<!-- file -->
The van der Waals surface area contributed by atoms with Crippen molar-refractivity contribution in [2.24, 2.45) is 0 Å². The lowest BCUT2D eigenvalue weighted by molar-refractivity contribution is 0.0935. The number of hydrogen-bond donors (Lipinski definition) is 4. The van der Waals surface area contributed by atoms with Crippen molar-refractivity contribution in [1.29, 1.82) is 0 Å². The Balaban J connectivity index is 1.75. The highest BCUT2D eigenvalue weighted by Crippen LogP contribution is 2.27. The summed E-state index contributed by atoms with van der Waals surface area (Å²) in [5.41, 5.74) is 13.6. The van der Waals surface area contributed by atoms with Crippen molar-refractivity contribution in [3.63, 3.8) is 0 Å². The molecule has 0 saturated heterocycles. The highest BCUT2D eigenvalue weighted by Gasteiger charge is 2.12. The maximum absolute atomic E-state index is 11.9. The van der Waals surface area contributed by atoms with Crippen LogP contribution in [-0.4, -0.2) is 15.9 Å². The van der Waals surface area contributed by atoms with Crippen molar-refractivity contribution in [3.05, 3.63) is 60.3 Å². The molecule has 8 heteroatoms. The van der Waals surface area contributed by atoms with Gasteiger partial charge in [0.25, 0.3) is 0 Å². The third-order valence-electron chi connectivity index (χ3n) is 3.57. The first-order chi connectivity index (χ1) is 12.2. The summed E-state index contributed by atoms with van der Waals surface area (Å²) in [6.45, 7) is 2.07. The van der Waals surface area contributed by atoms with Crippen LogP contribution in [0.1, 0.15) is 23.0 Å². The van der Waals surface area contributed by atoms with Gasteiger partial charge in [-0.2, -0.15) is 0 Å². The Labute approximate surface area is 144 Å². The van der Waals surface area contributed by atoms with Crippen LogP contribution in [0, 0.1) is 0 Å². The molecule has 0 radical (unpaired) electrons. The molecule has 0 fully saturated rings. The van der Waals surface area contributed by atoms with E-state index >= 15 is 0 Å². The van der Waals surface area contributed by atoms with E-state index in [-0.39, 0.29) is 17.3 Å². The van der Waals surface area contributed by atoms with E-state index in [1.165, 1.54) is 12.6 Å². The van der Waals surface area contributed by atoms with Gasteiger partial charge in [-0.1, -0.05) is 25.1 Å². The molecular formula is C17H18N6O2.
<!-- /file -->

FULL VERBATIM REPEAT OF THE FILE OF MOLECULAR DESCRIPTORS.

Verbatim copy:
The van der Waals surface area contributed by atoms with Crippen molar-refractivity contribution in [2.24, 2.45) is 0 Å². The lowest BCUT2D eigenvalue weighted by molar-refractivity contribution is 0.0935. The number of hydrogen-bond donors (Lipinski definition) is 4. The van der Waals surface area contributed by atoms with Crippen molar-refractivity contribution in [1.29, 1.82) is 0 Å². The Balaban J connectivity index is 1.75. The highest BCUT2D eigenvalue weighted by Crippen LogP contribution is 2.27. The summed E-state index contributed by atoms with van der Waals surface area (Å²) in [5.41, 5.74) is 13.6. The van der Waals surface area contributed by atoms with Crippen molar-refractivity contribution in [3.63, 3.8) is 0 Å². The molecule has 0 saturated heterocycles. The highest BCUT2D eigenvalue weighted by Gasteiger charge is 2.12. The maximum absolute atomic E-state index is 11.9. The van der Waals surface area contributed by atoms with Crippen LogP contribution in [-0.4, -0.2) is 15.9 Å². The van der Waals surface area contributed by atoms with Crippen molar-refractivity contribution in [3.05, 3.63) is 60.3 Å². The molecule has 8 heteroatoms. The van der Waals surface area contributed by atoms with Gasteiger partial charge in [0.25, 0.3) is 0 Å². The third-order valence-electron chi connectivity index (χ3n) is 3.57. The first-order chi connectivity index (χ1) is 12.2. The summed E-state index contributed by atoms with van der Waals surface area (Å²) in [6.45, 7) is 2.07. The van der Waals surface area contributed by atoms with Crippen LogP contribution in [0.1, 0.15) is 23.0 Å². The van der Waals surface area contributed by atoms with Gasteiger partial charge in [-0.2, -0.15) is 0 Å². The Labute approximate surface area is 144 Å². The van der Waals surface area contributed by atoms with Crippen LogP contribution in [0, 0.1) is 0 Å². The molecule has 0 radical (unpaired) electrons. The molecule has 0 fully saturated rings. The van der Waals surface area contributed by atoms with E-state index >= 15 is 0 Å². The van der Waals surface area contributed by atoms with E-state index in [-0.39, 0.29) is 17.3 Å². The van der Waals surface area contributed by atoms with E-state index in [1.165, 1.54) is 12.6 Å². The van der Waals surface area contributed by atoms with Gasteiger partial charge in [-0.1, -0.05) is 25.1 Å². The molecular formula is C17H18N6O2.